Posted on: 09/20/2017 Posted by: India Block Comments: 0

Architecture firm Schmidt Hammer Lassen has designed a business incubator for Shanghai, featuring sheltered terraces that allow for year-round outdoor use.

Construction began on 18 September on the new CaoHeJing Guigu Creative Headquarters in Shanghai’s technology hub.

The project is the third collaboration between Schmidt Hammer Lassen and the government-backed CaoHeJing Hi-Tech Park.

CaoHeJing Hi-Tech Park is a state level national economic and technological development zone in east downtown Shanghai. Covering an area of 1,450 hectares, it is home to 1,200 domestic and overseas technology companies.

Sitting on the edge of the park, the Creative Headquarters will act as a platform for innovation and an accelerator for new technology in China, supporting technology firms and connecting local and overseas graduates and enterprises.

The project is formed of three overlapping volumes split by landscaped terraces. The two upper volumes will be dedicated to a divisible incubator studio space, with the ground floors occupied by the main lobby, a coffee bar, and an exhibition space. The external terraces will play host to meeting rooms and support services.

“The volumes are playfully staggered to create a combination of exposed and shaded external spaces that can be utilised at different times of the year in Shanghai’s variable weather conditions”, explained Chris Hardie, a partner at Schmidt Hammer Lassen.

“By doing this we create a direct connection to exterior green space for the buildings occupants to use throughout the year.”

Shanghai is on China’s east coast and has a humid subtropical climate with four distinct seasons. In winter, cold winds rushing down from Siberia can bring sub-zero temperatures and even snow, and in summer temperatures can climb above 35 degrees Celsius, with high humidity, freak thunderstorms, and typhoons that sweep in from the Pacific.

In July of this year the city recorded its hottest day since records began, with temperatures of 40.9 degrees Celsius.

Whatever the weather, Schmidt Hammer Lassen believes that connection to the outdoors is conducive to a positive office environment.

“Part of the idea behind the evolution of the project were discussions we had with the client about what we thought and believed made a good workplace environment,” Hardie told Dezeen.

“For us, we have always focused on basics such as good natural daylight, the ability to create natural ventilation and a visual and physical connection to some exterior green space – all within a well-proportioned space with good materials.”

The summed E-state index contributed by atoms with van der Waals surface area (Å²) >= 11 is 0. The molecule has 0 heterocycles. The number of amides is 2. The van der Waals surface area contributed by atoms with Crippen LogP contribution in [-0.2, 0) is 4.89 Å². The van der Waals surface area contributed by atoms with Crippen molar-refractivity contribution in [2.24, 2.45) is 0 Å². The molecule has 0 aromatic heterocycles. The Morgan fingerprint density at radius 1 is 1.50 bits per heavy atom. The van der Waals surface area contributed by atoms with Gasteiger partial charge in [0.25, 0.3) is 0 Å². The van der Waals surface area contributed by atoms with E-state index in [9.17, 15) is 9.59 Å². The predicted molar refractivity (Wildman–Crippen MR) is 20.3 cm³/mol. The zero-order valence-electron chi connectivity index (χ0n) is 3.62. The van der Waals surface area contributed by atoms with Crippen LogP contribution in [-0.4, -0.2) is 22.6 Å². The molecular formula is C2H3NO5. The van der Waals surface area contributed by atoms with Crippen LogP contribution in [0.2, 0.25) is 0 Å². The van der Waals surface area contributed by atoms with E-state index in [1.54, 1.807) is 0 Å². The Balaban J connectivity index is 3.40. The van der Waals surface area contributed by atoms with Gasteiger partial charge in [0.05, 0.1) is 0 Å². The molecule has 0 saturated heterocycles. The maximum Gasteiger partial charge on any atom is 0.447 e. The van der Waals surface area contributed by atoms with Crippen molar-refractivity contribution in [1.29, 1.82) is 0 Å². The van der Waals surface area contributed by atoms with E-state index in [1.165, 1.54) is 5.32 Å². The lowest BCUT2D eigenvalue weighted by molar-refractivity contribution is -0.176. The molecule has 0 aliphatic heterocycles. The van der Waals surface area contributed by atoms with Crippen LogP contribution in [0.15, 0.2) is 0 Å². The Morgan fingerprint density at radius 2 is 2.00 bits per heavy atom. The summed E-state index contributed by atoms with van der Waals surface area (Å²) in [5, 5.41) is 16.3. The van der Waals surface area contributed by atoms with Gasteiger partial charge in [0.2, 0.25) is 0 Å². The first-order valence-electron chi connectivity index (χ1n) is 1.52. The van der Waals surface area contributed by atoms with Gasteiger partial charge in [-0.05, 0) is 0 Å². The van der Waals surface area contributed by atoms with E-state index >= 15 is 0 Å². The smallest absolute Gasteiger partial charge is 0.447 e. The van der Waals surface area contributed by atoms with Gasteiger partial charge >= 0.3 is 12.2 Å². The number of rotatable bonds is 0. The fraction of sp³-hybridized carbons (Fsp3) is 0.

Narrow floorplates will allow maximum daylight to reach the interior, and windows will be openable for ventilation. The outdoor terraces will be fully useable during Shanghai’s pleasant autumn and spring.

“In the summer, the more shaded areas can be utilised where wind will pass between the terrace and the cantilever more, and in the winter the more open areas will disperse the wind and planting will create some shelter,” explained Hardie.

Shade from the cantilevers will also control solar gain and glare in the summer months, allowing for the full glazing on the shared floors.

Shanghai’s energy saving regulations stipulate that new buildings must have a 70 per cent glazing to a 30 per cent insulated panel ration. The Creative Headquarters goes beyond this, with a glass ratio of just 6o per cent.

The project is aiming for a Leadership in Energy and Environmental Design (LEED) Gold sustainability rating, and should save 30 per cent more energy than the LEED base model.

The project is due to be completed in 2020. The building will be the third design the Scandinavian firm has delivered for CaoHeJing.

In 2016, Schmidt Hammer Lassen transformed an old office building in the park into its innovation incubator, covering the old rendered concrete in a translucent aluminium skin. The project was part of a pilot scheme to overhaul the Park and reflect its technological ambitions and futuristic outlook.

The practice also designed the interiors for the CaoHeJing Innovation Hub, an office space for five technology firms from Silicon Valley in America to base their operations in China.

The Danish firm has offices in Copenhagen, Aarhus and Shanghai, and has worked on numerous other projects in China’s largest city.

In 2016, it won the contract to design a new city library, and completed a glass walled events space on the Huangpu River dubbed the Cloud Pavilion. And in 2013 it began work on the Green Valley project, a mixed use development of the former Shanghai 2010 World Expo site, due to be completed in 2018.

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